Data from the Centers for Disease Control and Prevention (CDC) showed that vaccinated and boosted people made up most of the COVID-19 deaths in August.
Of the total 6,512 deaths recorded in August 2022, 58.6 percent of the deaths were attributed to vaccinated or boosted people, and seem to be a sign of a growing trend where vaccinated individuals are increasingly becoming the majority in COVID-19 mortalities.
In January 2022, COVID-19 mortalities in the vaccinated was still the minority with 41 percent of the data related to vaccinated or boosted individuals.
However, analysis of the CDC data from June and July showed over 50 percent of deaths were being reported in vaccinated individuals, with 62 and 61 percent reported respectively.
“We can no longer say this is a pandemic of the unvaccinated,” Cynthia Cox, the vice-president of the Kaiser Family Foundation told the Washington Post in an article dated Nov. 23. Cox, while in support of COVID-19 vaccination, gave three reasons that may explain why.
One was that the majority of Americans have at least been given the primary series. Her second reason is that elderly, who have the greatest risk of dying from COVID, are also more likely to take up vaccinations.
Cox’s final reason was that the potency of the vaccine will wane over time and as variants become more resistant, and therefore recommended more booster uptake.
COVID-19 vaccination effectiveness has been shown to wane dramatically over the period of a few months, sometimes falling into negligible efficacy.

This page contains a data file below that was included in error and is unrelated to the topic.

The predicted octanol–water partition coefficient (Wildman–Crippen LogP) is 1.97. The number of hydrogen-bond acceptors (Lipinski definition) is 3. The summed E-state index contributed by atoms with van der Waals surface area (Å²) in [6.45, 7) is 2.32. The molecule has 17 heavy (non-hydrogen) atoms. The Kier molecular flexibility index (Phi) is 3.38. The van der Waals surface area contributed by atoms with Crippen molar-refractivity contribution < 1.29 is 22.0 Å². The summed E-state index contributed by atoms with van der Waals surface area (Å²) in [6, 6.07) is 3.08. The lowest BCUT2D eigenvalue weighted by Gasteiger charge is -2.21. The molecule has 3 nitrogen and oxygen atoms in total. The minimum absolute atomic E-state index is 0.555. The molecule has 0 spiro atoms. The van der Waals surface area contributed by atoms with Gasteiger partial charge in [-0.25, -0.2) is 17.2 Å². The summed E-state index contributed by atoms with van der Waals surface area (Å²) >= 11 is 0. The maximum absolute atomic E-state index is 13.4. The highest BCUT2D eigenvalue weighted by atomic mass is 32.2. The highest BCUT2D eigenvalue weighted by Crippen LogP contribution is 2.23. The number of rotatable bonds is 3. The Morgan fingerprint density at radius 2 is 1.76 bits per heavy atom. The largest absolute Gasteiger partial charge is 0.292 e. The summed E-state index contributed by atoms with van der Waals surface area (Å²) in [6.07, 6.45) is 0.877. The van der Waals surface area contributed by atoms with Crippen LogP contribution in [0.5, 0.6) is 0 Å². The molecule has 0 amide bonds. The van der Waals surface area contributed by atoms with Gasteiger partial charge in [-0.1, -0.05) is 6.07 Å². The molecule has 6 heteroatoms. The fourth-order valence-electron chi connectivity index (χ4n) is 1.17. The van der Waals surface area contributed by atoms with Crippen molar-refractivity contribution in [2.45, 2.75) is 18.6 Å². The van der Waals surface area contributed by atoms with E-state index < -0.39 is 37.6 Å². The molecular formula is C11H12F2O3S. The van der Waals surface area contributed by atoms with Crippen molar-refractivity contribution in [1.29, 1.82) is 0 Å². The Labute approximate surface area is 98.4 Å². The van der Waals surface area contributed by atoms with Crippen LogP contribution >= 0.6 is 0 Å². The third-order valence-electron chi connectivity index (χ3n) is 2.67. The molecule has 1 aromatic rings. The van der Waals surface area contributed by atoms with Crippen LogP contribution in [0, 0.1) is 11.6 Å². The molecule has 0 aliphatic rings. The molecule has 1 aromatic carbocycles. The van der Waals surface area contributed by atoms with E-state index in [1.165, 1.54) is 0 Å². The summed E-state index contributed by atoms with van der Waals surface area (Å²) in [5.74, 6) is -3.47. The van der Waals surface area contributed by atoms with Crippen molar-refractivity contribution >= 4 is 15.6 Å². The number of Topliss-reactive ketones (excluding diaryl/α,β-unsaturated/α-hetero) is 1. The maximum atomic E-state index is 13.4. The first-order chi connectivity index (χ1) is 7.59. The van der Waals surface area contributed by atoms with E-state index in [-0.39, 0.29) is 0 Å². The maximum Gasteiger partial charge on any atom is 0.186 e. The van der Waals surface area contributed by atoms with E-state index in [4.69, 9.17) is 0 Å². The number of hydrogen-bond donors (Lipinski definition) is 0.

Professor Jeffrey Townsend from Yale University, biostatistician, and lead author to a research study evaluating natural and vaccinated immunity against COVID-19, wrote in an email to The Epoch Times that at this stage in the pandemic, rather than comparing the vaccinated against the unvaccinated, it is more helpful to look at an individual’s time since last exposure instead, with exposures meaning vaccinations or infections.
“Most people have had some kind of exposure, the time since last exposure, along with what the last exposure was, dictates the level of immunity and can explain most variation in susceptibility, morbidity, and mortality,” Townsend wrote.
Currently, long term studies on immunity against COVID-19 have shown that whether a person is vaccinated or infected with COVID-19, their immunity wanes over time.
Other research compared natural immunity with vaccinations often showed that vaccination tend to wane at a much higher rate than that of natural infection.
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